A game that only caters to experts will remain in a niche.

Another point, from X user Brucetoise, is that the beta has “no lore”: “Most new people are staring at 16 unfamiliar characters attacking simultaneously.” This is an important point, because all games are dreaming games and need to find a way inside the minds of their players. What worlds are conjured therein? What dreams are satisfied by Illuvium’s fantasy animals fighting on a board?

None of this is insoluble in the context of game development. Those who understand this beta love it. The problem is with the expectations.

Before the beta was released, Warwick tweeted this:

“Not sure if many realise, but we have 1.5m people who have registered over the past three years, and we’ve only ever given out access to 40k of those people. All that changes this month. Early access to everyone.”

It’s easy to see why 23k downloads would be deflating in the light of that statement.

Even more extreme are projections from others in the Illuvium community. Last year, Youtuber Scoriox tweeted this:

“Illuvium has 1.5m registered for the beta. If all of them spent 1k within a year to play the game and capture NFTs then you have 1.5 billion revenue.”

All the numbers in this equation are grossly inflated. Those 1.5m registrations turned out to be 65 times the first week’s downloads, and the revenue per user figure is even worse. For free-to-play PC games, revenue per user per year (ARPU) averages under $3 (Newzoo, 2022). Even when you get to the paying players, and this is necessarily a much smaller group, ARPPU is something like $27.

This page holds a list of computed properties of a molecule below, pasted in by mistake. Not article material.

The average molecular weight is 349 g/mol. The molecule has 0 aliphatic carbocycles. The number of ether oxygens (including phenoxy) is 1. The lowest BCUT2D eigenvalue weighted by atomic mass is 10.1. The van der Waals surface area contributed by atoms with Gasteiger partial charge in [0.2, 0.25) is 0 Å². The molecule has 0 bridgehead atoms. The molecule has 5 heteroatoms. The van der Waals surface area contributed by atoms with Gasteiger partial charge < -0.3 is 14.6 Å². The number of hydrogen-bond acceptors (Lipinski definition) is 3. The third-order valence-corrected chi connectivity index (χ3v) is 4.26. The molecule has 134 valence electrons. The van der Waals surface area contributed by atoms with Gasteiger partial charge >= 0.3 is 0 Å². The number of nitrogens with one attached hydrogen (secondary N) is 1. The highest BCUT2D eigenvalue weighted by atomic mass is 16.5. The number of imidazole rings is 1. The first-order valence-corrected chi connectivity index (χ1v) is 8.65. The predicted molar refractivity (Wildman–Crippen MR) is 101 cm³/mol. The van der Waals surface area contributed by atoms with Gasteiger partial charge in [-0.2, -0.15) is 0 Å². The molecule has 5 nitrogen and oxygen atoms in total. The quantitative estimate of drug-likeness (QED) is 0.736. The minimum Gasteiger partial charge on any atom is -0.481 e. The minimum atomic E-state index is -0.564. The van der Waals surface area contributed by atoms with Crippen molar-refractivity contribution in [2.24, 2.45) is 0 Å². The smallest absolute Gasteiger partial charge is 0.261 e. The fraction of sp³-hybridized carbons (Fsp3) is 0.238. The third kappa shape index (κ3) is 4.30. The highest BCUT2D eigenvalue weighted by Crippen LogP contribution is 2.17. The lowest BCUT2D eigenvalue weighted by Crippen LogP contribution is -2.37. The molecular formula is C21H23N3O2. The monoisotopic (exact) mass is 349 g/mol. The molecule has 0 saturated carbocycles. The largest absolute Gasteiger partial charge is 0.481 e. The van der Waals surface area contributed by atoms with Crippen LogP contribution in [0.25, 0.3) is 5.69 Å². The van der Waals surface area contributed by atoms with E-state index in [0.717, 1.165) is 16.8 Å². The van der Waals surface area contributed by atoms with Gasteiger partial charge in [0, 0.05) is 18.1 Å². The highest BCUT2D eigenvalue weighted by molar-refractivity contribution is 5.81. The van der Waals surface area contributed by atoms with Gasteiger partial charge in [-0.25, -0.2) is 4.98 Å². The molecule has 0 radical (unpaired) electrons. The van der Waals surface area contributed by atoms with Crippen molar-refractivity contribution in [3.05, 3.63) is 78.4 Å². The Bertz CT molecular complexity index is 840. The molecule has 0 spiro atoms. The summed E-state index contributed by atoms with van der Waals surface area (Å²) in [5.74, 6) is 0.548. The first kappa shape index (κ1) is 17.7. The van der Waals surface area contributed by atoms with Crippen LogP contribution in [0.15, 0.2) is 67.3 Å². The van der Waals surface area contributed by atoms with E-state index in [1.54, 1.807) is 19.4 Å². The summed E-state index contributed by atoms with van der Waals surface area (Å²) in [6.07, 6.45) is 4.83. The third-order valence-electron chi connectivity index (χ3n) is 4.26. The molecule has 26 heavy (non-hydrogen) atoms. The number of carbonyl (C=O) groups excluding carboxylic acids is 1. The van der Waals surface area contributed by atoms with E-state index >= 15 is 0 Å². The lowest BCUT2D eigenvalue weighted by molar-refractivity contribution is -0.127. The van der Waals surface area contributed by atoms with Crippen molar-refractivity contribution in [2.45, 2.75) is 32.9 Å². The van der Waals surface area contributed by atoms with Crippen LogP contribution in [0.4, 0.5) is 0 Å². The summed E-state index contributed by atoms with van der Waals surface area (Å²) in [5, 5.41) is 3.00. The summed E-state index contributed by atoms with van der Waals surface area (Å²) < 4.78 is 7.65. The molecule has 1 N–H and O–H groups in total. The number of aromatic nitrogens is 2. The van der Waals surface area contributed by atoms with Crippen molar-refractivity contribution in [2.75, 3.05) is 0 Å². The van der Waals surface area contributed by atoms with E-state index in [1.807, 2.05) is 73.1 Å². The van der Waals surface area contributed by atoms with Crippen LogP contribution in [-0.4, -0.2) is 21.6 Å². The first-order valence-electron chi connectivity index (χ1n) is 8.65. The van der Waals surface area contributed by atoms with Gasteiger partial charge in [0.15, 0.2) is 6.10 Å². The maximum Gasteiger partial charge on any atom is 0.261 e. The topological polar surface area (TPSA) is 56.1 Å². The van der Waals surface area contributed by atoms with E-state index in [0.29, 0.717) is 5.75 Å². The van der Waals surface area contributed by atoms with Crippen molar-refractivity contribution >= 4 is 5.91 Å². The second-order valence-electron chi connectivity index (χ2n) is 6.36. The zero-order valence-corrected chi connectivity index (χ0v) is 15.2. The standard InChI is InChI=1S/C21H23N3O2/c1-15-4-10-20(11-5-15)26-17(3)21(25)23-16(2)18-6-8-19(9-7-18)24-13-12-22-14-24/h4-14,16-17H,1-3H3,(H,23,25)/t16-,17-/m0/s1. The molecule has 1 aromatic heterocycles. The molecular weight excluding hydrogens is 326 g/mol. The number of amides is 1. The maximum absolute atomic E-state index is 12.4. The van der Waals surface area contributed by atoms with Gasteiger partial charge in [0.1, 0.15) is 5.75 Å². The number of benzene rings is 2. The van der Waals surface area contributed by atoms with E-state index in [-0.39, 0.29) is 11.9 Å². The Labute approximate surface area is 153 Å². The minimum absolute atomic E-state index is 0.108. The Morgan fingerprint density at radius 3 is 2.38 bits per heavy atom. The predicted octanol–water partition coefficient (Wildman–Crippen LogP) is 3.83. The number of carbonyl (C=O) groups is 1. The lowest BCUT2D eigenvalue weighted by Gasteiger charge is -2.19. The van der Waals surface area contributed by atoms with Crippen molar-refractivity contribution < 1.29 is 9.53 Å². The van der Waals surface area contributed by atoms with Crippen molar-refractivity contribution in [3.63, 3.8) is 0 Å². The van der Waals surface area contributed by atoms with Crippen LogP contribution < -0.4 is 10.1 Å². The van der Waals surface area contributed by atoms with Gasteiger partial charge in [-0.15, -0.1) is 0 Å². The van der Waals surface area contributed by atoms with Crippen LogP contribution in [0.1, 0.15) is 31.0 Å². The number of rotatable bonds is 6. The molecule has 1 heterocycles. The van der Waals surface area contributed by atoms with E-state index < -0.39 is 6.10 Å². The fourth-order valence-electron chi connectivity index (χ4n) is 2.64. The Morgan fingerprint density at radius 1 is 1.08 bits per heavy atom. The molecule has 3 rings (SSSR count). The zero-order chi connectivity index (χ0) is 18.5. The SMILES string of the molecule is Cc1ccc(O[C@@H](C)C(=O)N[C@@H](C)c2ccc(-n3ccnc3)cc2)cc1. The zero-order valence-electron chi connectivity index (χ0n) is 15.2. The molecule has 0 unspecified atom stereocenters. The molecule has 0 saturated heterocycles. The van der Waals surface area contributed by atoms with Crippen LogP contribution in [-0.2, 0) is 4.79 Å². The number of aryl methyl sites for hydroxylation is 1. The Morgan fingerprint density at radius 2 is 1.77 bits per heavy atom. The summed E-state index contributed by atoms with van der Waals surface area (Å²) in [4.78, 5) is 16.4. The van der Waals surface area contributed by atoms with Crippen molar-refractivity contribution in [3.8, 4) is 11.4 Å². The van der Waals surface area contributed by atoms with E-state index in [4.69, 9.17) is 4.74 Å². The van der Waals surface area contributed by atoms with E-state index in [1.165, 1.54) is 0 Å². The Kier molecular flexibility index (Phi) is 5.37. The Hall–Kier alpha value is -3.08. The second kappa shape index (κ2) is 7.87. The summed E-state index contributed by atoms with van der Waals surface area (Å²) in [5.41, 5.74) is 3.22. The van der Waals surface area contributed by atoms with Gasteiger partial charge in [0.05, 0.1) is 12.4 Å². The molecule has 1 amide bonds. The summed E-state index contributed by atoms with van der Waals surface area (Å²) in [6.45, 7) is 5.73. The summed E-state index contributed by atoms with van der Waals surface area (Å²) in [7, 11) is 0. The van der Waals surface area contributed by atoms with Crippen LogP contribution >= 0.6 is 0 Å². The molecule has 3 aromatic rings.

The first week on the Epic store indicates Illuvium is subject to the usual challenges within the game industry, including marketing, and relying on inflated numbers won’t cut it any more.

So what does real scale look like in a video game?

It looks like Grand Theft Auto VI (GTA 6).

We had a reminder of how the big franchises roll, and exactly how much production prowess and cultural heft they bring, with the release of the GTA 6 trailer this week.

The 90-second trailer set a record for the number of Youtube views on a non-music video in 24 hours: around 90m. Only two videos have ever done better, both by Korean band BTS.

The trailer was leaked on X several hours early by some clown who put a “buy bitcoin” graphic front and centre. I was convinced the leaked trailer was legitimate because of the way the song (by dead rocker Tom Petty) and the editing conjured the sense of a rich and evocative world: seedy, imperfect, and full of life. If the trailer is anything to go by – if it shows actual gameplay – then the Vice City of GTA 6 is an incredible achievement. 

But … aiming for the success of GTA6 is like saying you want to write War and Peace before you put pen to paper. Probably better to focus on making your game work for your gamers and going from there.

When it comes out in 2025, GTA 6 will have taken Rockstar 12 years to make. For the record, Google searches for Tom Petty spiked worldwide immediately on release of the trailer. See Google Trends graph of “Tom Petty” below. This is the new global mainstream.

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Hal Crawford

Hal Crawford is an experienced journalist and newsroom manager, and the head of content at Polemos.